Last Friday I finished off the first few Graph API wrapper objects for the updated Facebook for Toolkit. The original toolkit had been written to use XML, but as times change the Facebook API had changed to support JSON and OAuth2. (good move in my opinion, btw) With the popularity of Facebook and the platform still growing at an amazing pace, the toolkit was certainly high on my priority list for updating. I posted a entry the other day showing how the authentication process works in the new toolkit. This time I wanted to share some code as to how the wrapper objects look, and how you can use them in your own applications.

 I have been working through the Graph API to implement the objects listed, and about halfway through. (If anyone wants to help by implementing some of the objects, please let me know – it is a great way to get some recognition in the community and help your fellow developers!) To give you a flavor of what the toolkit looks like here is a pretty representative example of a wrapper—the FacebookLikes— object:

public class FacebookLikes extends FacebookObject


    JSONObject data = new JSONObject();

    public List<LikeInfo> allLikes = new List<LikeInfo>();



    public FacebookLikes(String clientid, String username, String teststub) 


if(teststub != null)



data = super.doAPICall(username+'/likes'); 

JSONObject.value p = data.getValue('data');

JSONObject.value[] vals = p.values; 

for(Integer i = 0; i < vals.size(); i++)


allLikes.add(new LikeInfo(vals[i].obj));





    public class LikeInfo


JSONObject data;

public String id { get { return data.getValue('id').str; } set; }

public String name { get { return data.getValue('name').str; } set; }

public String category { get { return data.getValue('category').str; } set; }

public LikeInfo(JSONObject obj)


data = obj;




    public static  testmethod void test_Likes()


String stub = '{"data":[{"name":"Mindfulness","category":"Interest","id":"110882252269682"},'+

            '{"name":"Jason Mraz","category":"Musicians","id":"6135205697"},'+



FacebookLikes fbl = new FacebookLikes('136520473033312', 'qwall', stub);

System.assertEquals(fbl.allLikes.size(), 3);    

System.assertEquals(fbl.allLikes.get(1).id, '6135205697');

System.assertEquals(fbl.allLikes.get(1).name, 'Jason Mraz');

System.assertEquals(fbl.allLikes.get(1).category, 'Musicians');



If you had used the previous version of the toolkit, things, at an API level, look pretty well the same: you have a wrapper class with accessor methods. The big difference is that we now take a JSON string and parse it. The test method gives you an example of what a typical json string looks like from the Facebook Graph API. Speaking of test methods, you may also have noticed that the toolkit allows setting a test stub message. One of the tricky aspects of writing test cases is effectively testing callouts. There are some good examples (here and here) on strategies for testing callout. In this instance, I keep it pretty simple: check if a teststub has been set or not.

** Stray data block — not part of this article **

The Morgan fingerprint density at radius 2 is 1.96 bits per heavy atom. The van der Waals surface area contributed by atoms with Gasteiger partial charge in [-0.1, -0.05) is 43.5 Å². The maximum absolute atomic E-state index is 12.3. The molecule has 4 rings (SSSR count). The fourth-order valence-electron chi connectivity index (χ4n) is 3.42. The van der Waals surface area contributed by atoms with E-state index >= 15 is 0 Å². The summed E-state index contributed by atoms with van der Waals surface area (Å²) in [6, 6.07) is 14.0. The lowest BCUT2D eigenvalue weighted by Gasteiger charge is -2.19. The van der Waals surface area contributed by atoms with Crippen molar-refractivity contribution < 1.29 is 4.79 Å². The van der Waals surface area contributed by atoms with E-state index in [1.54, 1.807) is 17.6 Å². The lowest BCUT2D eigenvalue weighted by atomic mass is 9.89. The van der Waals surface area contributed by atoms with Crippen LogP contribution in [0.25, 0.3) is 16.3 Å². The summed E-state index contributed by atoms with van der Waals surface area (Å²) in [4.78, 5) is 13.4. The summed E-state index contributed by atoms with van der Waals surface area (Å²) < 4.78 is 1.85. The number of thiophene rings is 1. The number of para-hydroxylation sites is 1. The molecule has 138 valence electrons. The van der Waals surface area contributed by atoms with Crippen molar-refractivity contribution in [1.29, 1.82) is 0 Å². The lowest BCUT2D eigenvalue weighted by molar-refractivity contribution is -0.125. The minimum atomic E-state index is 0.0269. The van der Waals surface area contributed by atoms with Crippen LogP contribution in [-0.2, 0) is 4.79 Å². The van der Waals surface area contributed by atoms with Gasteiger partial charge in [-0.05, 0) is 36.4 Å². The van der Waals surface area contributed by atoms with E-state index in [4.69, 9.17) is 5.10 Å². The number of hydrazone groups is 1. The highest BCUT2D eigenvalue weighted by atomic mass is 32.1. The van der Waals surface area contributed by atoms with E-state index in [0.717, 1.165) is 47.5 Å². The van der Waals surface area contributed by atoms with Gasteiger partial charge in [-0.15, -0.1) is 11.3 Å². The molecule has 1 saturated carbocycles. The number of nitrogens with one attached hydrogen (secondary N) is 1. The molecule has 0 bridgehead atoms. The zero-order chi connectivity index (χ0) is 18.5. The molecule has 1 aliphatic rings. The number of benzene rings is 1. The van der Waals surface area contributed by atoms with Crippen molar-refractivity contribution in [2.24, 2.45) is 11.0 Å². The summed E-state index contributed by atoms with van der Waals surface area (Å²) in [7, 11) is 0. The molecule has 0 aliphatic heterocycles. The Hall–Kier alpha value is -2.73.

The toolkit will also include a samples page, and a simple little test page I put together to help me develop the toolkit. I am a visual person and wanted a way to easily see the JSON responses returned from Facebook. I wanted an easy way to cut and paste the responses for test stubs and also a quick way to 'play' with values. The screenshot below is the result. Hopefully it helps others as they work with the toolkit. 

 Right now, there is a known bug I need to fix with the JSON Parser which will fail if there is a double quote (") returned in the JSON response. (It should be fixed by the time the updated toolkit is released but just an FYI). In addition to the wrapper objects I have also built a number of social components like recommendations, recent activities, and profile pictures which you can  drop onto your Visualforce pages.  Next on my todo list this week is to jump into HTML5 and some of the touch toolkits/frameworks out there. 

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